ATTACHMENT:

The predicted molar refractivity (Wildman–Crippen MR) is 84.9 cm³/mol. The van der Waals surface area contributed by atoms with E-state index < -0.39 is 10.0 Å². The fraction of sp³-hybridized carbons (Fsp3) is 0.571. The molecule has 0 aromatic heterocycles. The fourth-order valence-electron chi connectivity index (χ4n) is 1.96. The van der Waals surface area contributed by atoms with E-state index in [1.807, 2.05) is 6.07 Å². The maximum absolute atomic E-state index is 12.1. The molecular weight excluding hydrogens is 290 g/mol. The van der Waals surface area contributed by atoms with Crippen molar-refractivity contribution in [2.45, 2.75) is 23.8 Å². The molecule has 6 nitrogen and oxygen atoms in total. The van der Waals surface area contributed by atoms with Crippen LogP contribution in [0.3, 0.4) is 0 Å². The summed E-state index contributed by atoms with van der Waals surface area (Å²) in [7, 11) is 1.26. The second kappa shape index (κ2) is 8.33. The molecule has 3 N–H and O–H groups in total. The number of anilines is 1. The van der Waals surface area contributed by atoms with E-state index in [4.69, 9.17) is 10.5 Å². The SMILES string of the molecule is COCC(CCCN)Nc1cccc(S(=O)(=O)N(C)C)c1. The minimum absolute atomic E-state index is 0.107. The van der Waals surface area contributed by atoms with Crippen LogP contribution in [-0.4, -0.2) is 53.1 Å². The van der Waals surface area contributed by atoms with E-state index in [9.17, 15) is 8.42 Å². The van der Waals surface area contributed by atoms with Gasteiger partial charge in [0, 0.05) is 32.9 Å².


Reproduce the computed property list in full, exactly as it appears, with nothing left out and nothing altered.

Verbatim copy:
The predicted molar refractivity (Wildman–Crippen MR) is 84.9 cm³/mol. The van der Waals surface area contributed by atoms with E-state index < -0.39 is 10.0 Å². The fraction of sp³-hybridized carbons (Fsp3) is 0.571. The molecule has 0 aromatic heterocycles. The fourth-order valence-electron chi connectivity index (χ4n) is 1.96. The van der Waals surface area contributed by atoms with E-state index in [1.807, 2.05) is 6.07 Å². The maximum absolute atomic E-state index is 12.1. The molecular weight excluding hydrogens is 290 g/mol. The van der Waals surface area contributed by atoms with Crippen molar-refractivity contribution in [2.45, 2.75) is 23.8 Å². The molecule has 6 nitrogen and oxygen atoms in total. The van der Waals surface area contributed by atoms with Crippen LogP contribution in [0.3, 0.4) is 0 Å². The summed E-state index contributed by atoms with van der Waals surface area (Å²) in [7, 11) is 1.26. The second kappa shape index (κ2) is 8.33. The molecule has 3 N–H and O–H groups in total. The number of anilines is 1. The van der Waals surface area contributed by atoms with E-state index in [4.69, 9.17) is 10.5 Å². The SMILES string of the molecule is COCC(CCCN)Nc1cccc(S(=O)(=O)N(C)C)c1. The minimum absolute atomic E-state index is 0.107. The van der Waals surface area contributed by atoms with Crippen LogP contribution in [-0.4, -0.2) is 53.1 Å². The van der Waals surface area contributed by atoms with E-state index in [9.17, 15) is 8.42 Å². The van der Waals surface area contributed by atoms with Gasteiger partial charge in [0, 0.05) is 32.9 Å².